energy prices. Every $1 fall in the price of a barrel of oil means a $1 billion fall in
Russian government receipts, and oil prices have already fallen over $12 per barrel since
late 2000. Russian capital flight was up 30% in 2000, further starving the country of the
resources it needs for robust long-term growth.

Furthermore, the fall in energy and tax receipts will coincide with a huge increase in
repayment obligations. In 2003 Russia will owe over $17 billion to Paris Cub creditors.
The overall government budget for 2001 is about $42 billion: even assuming reasonable
growth over the next two years, debt servicing alone would absorb over one-third of all
government spending in 2003.

Considering Western Interests

Of course, these are Russia's obligations and the international community has the right to
demand Russia meet them. Yet the question is whether forcing Russia to meet those
demands is in our own interest. The Russian government has only just managed to settle
wage arrears and inter-enterprise debt. These achievements are in Western interests: they
contribute to the social stability and economic soundness necessary for Russia's
achievement of market economic conditions. Insisting that the Russian government pay
its debts at all costs in the next few years could undermine the very conditions we have
hoped the Russian economy could achieve on its way to market reform.

This is why Western refusal to renegotiate Russian debt is short-sighted and selfdefeating.
Right now, while the economy can handle it and the government is looking for
a solution--as opposed to the default it faces in two years--Western countries should get
an agreement from Russia that insures short-term payment and medium-term relief.

Why should we care whether Russia's economy can survive its debt obligations? Because
in today's Russia, economics and security are closely linked. The Russian defense
establishment is in the midst of a battle over its allocation of resources. Russia's failed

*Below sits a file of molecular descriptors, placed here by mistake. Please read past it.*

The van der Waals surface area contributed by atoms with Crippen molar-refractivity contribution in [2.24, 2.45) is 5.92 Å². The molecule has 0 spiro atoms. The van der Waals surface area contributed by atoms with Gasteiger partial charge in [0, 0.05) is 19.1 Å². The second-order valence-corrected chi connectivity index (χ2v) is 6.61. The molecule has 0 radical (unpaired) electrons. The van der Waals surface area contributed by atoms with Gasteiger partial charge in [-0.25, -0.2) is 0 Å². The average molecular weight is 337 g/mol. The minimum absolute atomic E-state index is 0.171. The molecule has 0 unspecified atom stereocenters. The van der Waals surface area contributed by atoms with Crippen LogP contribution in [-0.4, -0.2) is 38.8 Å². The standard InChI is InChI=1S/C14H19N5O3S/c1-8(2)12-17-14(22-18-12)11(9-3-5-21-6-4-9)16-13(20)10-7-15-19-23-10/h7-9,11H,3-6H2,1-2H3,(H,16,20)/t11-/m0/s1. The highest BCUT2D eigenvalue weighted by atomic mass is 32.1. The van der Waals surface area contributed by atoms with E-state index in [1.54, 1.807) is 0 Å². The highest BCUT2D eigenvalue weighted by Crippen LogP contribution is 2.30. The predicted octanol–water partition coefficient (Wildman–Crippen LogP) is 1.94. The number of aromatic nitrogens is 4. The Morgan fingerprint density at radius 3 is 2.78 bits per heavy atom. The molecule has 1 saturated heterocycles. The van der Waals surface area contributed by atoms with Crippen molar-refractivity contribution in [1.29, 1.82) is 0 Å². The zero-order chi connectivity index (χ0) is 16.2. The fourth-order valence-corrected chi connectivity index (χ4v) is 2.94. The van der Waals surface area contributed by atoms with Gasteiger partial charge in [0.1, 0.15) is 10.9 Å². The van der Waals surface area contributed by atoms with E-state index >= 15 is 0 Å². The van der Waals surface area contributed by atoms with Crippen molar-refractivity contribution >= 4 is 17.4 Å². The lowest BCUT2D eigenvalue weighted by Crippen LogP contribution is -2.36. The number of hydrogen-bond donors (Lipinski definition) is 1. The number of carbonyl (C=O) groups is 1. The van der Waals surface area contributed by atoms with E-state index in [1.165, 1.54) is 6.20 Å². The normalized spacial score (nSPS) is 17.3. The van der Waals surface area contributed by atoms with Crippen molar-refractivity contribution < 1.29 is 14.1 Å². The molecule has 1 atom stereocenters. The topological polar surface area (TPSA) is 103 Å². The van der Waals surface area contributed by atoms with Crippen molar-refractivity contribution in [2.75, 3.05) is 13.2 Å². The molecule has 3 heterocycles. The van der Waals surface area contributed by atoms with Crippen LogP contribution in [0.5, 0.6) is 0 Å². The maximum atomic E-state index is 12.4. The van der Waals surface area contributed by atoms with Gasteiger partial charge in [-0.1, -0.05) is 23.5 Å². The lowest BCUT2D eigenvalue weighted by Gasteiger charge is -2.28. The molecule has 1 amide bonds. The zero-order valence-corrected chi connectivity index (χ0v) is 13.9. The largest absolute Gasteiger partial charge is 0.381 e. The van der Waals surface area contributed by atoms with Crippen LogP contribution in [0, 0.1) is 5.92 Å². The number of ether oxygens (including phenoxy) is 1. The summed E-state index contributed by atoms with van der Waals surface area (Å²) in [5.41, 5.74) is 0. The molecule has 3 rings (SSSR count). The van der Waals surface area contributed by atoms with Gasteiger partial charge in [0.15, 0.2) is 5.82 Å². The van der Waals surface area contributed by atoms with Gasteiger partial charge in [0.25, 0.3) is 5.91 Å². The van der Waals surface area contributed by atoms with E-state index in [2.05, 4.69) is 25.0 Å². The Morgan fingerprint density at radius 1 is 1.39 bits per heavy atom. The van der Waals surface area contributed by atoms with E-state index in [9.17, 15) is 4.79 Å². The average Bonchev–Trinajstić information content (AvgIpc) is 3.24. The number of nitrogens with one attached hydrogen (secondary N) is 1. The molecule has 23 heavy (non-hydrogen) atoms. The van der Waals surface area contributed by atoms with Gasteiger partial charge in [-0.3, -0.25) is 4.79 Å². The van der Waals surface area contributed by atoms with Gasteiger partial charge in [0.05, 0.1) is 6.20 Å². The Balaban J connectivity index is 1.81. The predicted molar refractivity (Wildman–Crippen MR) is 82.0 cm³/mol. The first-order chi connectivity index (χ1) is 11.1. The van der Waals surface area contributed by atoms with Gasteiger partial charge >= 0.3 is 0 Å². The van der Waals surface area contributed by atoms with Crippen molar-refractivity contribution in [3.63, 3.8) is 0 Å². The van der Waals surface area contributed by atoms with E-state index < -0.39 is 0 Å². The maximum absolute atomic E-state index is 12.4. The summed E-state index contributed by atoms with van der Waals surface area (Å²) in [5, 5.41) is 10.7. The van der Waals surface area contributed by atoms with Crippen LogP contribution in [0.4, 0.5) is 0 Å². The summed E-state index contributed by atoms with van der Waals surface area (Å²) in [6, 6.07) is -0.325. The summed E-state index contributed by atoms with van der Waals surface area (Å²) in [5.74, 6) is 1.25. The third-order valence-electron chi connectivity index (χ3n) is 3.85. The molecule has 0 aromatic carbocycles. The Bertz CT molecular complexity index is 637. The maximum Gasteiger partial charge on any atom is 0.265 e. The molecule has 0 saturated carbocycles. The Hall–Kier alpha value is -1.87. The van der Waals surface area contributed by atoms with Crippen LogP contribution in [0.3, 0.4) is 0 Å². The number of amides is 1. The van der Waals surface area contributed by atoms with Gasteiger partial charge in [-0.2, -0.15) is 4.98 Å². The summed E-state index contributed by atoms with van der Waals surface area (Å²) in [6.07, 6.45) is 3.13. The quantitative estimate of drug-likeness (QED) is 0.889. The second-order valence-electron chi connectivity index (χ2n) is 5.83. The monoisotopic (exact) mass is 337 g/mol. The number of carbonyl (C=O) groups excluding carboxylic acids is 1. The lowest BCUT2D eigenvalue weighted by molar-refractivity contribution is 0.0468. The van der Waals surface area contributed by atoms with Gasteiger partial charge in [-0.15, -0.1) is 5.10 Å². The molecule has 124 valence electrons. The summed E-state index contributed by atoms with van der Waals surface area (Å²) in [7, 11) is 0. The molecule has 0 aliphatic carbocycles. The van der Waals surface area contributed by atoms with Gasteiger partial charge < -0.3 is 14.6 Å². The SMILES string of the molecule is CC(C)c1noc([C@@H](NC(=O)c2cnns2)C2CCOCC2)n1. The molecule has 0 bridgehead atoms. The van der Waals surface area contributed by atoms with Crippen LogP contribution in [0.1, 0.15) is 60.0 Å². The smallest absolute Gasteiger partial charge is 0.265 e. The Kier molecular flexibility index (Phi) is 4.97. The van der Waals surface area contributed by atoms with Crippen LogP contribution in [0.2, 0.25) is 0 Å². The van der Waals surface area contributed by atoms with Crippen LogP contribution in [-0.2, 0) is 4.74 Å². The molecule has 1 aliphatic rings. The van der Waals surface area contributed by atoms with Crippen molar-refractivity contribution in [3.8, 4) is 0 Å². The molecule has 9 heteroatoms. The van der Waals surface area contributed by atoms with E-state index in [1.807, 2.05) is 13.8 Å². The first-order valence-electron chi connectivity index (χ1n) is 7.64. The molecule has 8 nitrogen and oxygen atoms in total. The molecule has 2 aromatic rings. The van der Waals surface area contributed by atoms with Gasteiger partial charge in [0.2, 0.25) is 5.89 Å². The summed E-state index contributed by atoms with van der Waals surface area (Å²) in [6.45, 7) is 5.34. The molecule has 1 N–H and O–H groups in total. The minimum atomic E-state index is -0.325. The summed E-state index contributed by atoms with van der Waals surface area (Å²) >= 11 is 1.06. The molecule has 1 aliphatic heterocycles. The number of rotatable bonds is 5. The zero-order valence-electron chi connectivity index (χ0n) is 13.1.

economy produces policies of security-on-the-cheap through reliance on aging Soviet-era
nuclear weapons. Russia's new military doctrine relies heavily upon the threat of nuclear
use and escalation at all levels to deter potential attack or political coercion, particularly
from NATO. Reports this month that Russia may hold tactical nuclear weapons in the
Kaliningrad region between Poland and Lithuania may be just the first indication of the
kinds of desperation choices a resource-starved country makes. We have security
interests in Russia's evolution to a reformed, professional, and substantially smaller
conventional military force structure. But this choice will be expensive, far more
expensive than relying upon Russia's aging nuclear stockpiles.

Furthermore, a smart debt deal can have positive ripple effects throughout the Russian
system. A deal should be based in part on the debt-for-equity swap now the subject of
negotiation between Russia and Germany (which holds some 40% of the Paris Club
debt). Swapping debt for holdings in Russia's successful industries would have
substantial benefits beyond mere debt relief. It would further the goal of entangling
Russia's national interests with those of the international community, an achievement that
proved so successful in Germany's postwar rehabilitation. Moreover, if the deal required